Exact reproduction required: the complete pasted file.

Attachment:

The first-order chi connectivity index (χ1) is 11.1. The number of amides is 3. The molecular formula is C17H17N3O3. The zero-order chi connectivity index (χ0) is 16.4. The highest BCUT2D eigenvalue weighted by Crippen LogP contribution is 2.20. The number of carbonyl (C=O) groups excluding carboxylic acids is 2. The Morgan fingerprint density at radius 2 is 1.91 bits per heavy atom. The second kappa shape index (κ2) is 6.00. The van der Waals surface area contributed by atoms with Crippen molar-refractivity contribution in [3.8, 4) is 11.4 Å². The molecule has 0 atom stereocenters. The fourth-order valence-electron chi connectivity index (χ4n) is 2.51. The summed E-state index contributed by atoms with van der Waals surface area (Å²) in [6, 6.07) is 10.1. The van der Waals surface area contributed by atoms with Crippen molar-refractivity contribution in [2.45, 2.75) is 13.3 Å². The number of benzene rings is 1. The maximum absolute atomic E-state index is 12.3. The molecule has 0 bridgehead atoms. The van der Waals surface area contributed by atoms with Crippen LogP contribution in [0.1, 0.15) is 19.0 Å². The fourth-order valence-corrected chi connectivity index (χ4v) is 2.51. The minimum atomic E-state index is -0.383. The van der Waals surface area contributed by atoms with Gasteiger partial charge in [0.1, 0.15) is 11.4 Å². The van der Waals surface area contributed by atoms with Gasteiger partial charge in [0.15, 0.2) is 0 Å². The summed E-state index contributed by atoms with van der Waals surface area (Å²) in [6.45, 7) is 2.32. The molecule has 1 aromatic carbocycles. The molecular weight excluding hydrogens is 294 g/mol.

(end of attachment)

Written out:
The first-order chi connectivity index (χ1) is 11.1. The number of amides is 3. The molecular formula is C17H17N3O3. The zero-order chi connectivity index (χ0) is 16.4. The highest BCUT2D eigenvalue weighted by Crippen LogP contribution is 2.20. The number of carbonyl (C=O) groups excluding carboxylic acids is 2. The Morgan fingerprint density at radius 2 is 1.91 bits per heavy atom. The second kappa shape index (κ2) is 6.00. The van der Waals surface area contributed by atoms with Crippen molar-refractivity contribution in [3.8, 4) is 11.4 Å². The molecule has 0 atom stereocenters. The fourth-order valence-electron chi connectivity index (χ4n) is 2.51. The summed E-state index contributed by atoms with van der Waals surface area (Å²) in [6, 6.07) is 10.1. The van der Waals surface area contributed by atoms with Crippen molar-refractivity contribution in [2.45, 2.75) is 13.3 Å². The number of benzene rings is 1. The maximum absolute atomic E-state index is 12.3. The molecule has 0 bridgehead atoms. The van der Waals surface area contributed by atoms with Crippen LogP contribution in [0.1, 0.15) is 19.0 Å². The fourth-order valence-corrected chi connectivity index (χ4v) is 2.51. The minimum atomic E-state index is -0.383. The van der Waals surface area contributed by atoms with Gasteiger partial charge in [0.1, 0.15) is 11.4 Å². The van der Waals surface area contributed by atoms with Gasteiger partial charge in [0.15, 0.2) is 0 Å². The summed E-state index contributed by atoms with van der Waals surface area (Å²) in [6.45, 7) is 2.32. The molecule has 1 aromatic carbocycles. The molecular weight excluding hydrogens is 294 g/mol.